The following sections focus on important aspects of process. The competent facilitator helps the team to identify and work with these by creating the right conditions within the team. This is a key issue for facilitators, when these conditions are desired but do not occur, responsibility for at least part of the problem lies with the facilitator.

The conditions for effective teamwork.

Reflect on experience.
This is based upon the premise that learning follows action, as opposed to the dominant view that action follows learning. You can see this premise clearly if we take the example of learning to swim or ride a bicycle. It is not until you take some action, such as getting into the water and splashing around, or trying to balance on a bicycle for the first time, that you have the opportunity to learn how to accomplish either of these tasks. In learning to swim or ride a bicycle your experience provides feedback which enables you to modify your subsequent performance until you achieve the desired outcome. Learning occurs when experience is transformed through reflection into action strategies.

You as manager must be able to self reflect before you can facilitate reflection and learning in your team. In order for your team to learn anything, including how to function as a team, it has to have experience upon which to reflect and, it has to set aside time to engage in reflection. Time for reflection is one of the most crucial conditions for effective teamwork. There are many useful models of reflective practice, one which we use regularly, is the experiential learning cycle.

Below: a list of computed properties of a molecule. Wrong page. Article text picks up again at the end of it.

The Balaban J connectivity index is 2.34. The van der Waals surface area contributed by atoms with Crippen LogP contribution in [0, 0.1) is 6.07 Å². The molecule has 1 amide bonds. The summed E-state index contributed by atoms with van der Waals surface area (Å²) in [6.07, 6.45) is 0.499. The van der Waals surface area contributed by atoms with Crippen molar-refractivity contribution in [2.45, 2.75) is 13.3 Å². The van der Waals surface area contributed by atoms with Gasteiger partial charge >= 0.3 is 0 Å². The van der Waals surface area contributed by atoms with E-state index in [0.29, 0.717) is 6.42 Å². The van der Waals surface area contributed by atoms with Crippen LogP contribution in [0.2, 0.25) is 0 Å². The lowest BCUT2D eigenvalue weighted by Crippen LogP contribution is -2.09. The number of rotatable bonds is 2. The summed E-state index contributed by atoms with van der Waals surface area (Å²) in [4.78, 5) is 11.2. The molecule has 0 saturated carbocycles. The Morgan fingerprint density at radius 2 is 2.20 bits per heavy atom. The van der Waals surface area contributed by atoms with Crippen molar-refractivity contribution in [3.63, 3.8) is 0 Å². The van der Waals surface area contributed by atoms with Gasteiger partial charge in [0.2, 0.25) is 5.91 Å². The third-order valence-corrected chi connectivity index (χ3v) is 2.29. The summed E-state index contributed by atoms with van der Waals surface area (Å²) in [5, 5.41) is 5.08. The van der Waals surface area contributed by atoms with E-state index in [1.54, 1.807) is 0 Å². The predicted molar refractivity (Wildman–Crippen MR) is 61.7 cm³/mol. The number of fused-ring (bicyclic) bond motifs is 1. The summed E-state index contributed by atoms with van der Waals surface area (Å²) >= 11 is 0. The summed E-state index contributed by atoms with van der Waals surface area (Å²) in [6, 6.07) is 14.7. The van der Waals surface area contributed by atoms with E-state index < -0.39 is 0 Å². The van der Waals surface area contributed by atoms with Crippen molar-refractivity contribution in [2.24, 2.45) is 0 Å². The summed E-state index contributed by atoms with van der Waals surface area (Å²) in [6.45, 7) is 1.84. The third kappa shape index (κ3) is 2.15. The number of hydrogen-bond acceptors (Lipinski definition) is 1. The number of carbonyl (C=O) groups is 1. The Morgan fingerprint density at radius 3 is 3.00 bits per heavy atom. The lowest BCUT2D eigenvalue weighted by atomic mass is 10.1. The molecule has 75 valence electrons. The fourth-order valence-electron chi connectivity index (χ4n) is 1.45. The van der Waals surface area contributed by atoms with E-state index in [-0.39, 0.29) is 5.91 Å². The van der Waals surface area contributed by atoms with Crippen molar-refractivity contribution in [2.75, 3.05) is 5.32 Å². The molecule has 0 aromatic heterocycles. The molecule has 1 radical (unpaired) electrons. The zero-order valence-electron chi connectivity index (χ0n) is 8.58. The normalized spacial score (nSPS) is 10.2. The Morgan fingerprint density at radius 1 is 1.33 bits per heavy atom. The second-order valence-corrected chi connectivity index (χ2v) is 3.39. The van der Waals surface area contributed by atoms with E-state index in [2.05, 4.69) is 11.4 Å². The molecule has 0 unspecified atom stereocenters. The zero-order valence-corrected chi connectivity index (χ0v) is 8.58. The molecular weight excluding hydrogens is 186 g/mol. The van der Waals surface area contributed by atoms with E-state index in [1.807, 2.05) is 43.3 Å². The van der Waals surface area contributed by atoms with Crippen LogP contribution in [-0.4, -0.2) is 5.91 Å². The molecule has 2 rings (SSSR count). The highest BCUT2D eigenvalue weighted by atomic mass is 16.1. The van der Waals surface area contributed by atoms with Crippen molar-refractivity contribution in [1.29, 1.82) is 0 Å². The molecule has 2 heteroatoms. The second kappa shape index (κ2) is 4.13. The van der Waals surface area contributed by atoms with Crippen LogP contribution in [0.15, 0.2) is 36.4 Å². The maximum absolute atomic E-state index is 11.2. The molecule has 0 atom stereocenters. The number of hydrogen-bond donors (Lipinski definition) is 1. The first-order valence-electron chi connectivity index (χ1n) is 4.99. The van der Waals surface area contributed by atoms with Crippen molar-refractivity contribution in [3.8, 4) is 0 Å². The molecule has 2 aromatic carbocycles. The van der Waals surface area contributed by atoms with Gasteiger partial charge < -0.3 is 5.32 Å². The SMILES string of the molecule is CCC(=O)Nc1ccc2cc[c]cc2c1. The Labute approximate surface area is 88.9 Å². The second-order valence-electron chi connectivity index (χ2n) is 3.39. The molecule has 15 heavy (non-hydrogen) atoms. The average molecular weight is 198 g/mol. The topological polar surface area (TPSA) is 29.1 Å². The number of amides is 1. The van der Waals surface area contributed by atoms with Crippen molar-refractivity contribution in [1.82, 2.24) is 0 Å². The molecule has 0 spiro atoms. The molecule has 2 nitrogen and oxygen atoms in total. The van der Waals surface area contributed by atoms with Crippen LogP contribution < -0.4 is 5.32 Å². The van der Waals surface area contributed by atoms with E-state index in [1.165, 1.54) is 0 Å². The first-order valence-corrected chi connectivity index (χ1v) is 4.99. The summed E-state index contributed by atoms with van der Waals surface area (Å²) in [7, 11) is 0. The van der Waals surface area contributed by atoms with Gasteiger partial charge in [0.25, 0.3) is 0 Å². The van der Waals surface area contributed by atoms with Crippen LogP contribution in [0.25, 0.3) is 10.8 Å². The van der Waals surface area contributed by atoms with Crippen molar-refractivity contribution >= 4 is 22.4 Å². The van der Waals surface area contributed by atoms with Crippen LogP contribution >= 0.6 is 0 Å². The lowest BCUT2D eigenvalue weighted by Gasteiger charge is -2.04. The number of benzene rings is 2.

experiential learning cycle

It begins by focusing on experience and asks the question, what did I just do? This is followed by, what did the experience mean for me? The final question is, what must I do next in order to extend my learning into action? Create the conditions for learning by setting regular time aside for reflection.

Recognise the needs of team members.
Managers must learn something of the interpersonal and societal relationships which occur in all teams and must teach their team members how to identify these dynamic elements of teamwork and guide them in how to work with them.

A team is a micro-society. All team members need to feel that they belong to the team, and at least some aspects of belonging are about 'social' needs; note that this is not the same as socialising, although socialising can sometimes help to meet 'social' needs. Social needs include the need to be seen and heard as a human being and a colleague, to be treated with basic respect, to give and receive support, as well as to fulfill the tasks of the job.

Managers need to recognise that part of the implicit reward of being a team member is the fulfilment of these and other social needs. Increased motivation, commitment and loyalty, to the team and to the organisation, are the benefits which accrue when these needs are met. Prove or disprove this for yourself by asking colleagues and team members.

Create a climate of co-operation.